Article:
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The consolidation in the managed services arena has continued with Acora moving to pick up fellow IT support and services player Plan-Net.
The combination of both firms, for an undisclosed fee, will create a business with revenues nudging £30m, with more than 70% of that coming from recurring contracts, give access to four UK service operation centres and a client list more than 250 strong.
Both firms are operating in the IT support world providing managed services to a range of mid-market customers creating a business that contains a lot of common expertise.
"Plan-Net has impressed us enormously in terms of its business model, the service levels it achieves with its loyal customer base and the way it aligns with our core offerings. The quality of the team was also key in our decision to bring the two companies together - great customers and great people, a winning formula," said Acora chief executive David Rabson.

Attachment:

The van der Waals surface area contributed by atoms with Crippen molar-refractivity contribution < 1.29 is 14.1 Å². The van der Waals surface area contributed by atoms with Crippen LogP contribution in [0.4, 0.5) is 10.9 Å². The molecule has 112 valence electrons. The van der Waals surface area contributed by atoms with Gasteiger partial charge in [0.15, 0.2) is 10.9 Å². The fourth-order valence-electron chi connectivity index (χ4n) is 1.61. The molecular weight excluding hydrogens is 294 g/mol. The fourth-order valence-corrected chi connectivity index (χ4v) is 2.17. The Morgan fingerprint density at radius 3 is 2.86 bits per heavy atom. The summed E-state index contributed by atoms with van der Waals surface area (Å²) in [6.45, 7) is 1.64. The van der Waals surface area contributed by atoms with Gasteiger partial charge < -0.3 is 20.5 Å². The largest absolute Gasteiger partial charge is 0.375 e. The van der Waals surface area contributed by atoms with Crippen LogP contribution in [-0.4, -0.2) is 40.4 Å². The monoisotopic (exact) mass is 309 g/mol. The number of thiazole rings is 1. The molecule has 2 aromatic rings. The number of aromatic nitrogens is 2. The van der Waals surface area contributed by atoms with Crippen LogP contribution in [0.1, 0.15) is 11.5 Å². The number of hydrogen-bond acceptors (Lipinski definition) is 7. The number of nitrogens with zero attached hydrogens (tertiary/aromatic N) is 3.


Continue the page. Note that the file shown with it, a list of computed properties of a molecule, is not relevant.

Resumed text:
"We see this as a merger with equal value for all stakeholders. It is transformational for the combined teams and the customers of Plan-Net and Acora alike," he added.
The management duo that have put 25 years into building up Plan-Net will remain involved with Adrian Polley joining the Acora Board as managing director of the Plan-Net business and Jerry Cave becoming an advisor to the board.
“Having worked alongside Acora previously, it was clear that the benefit for our customers and staff in bringing our offerings together provided an exciting opportunity for everyone. The combined proposition is incredibly strong, and we can see the merged Group being dominant in the mid-market as we scale further and benefit from the growth opportunities," said Polley.
Acora has been looking to grow the business for some time and back in February hired Paul Renucci as chief sales officer, who was seen as having experience in growth strategies that could be shared with the Board.
“Given our plans and ambitions, it was important for us to bring someone into the team that has been central to the growth of organisations, both through organic and inorganic strategies," Rabson said at the time.